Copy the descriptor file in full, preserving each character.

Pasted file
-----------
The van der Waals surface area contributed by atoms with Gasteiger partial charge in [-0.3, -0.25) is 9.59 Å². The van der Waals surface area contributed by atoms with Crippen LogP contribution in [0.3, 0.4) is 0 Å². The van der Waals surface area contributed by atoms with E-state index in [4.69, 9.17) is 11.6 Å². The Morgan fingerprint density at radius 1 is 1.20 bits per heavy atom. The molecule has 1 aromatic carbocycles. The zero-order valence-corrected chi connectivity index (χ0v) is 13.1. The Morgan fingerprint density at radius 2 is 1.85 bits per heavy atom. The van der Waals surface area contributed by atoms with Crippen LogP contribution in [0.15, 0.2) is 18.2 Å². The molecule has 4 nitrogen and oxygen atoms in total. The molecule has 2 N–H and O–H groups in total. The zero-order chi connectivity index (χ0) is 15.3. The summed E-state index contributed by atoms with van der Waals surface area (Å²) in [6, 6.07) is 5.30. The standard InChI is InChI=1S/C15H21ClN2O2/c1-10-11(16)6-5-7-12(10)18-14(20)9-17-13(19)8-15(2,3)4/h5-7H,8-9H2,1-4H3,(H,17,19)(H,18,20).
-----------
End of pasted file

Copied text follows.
The van der Waals surface area contributed by atoms with Gasteiger partial charge in [-0.3, -0.25) is 9.59 Å². The van der Waals surface area contributed by atoms with Crippen LogP contribution in [0.3, 0.4) is 0 Å². The van der Waals surface area contributed by atoms with E-state index in [4.69, 9.17) is 11.6 Å². The Morgan fingerprint density at radius 1 is 1.20 bits per heavy atom. The molecule has 1 aromatic carbocycles. The zero-order valence-corrected chi connectivity index (χ0v) is 13.1. The Morgan fingerprint density at radius 2 is 1.85 bits per heavy atom. The van der Waals surface area contributed by atoms with Crippen LogP contribution in [0.15, 0.2) is 18.2 Å². The molecule has 4 nitrogen and oxygen atoms in total. The molecule has 2 N–H and O–H groups in total. The zero-order chi connectivity index (χ0) is 15.3. The summed E-state index contributed by atoms with van der Waals surface area (Å²) in [6, 6.07) is 5.30. The standard InChI is InChI=1S/C15H21ClN2O2/c1-10-11(16)6-5-7-12(10)18-14(20)9-17-13(19)8-15(2,3)4/h5-7H,8-9H2,1-4H3,(H,17,19)(H,18,20).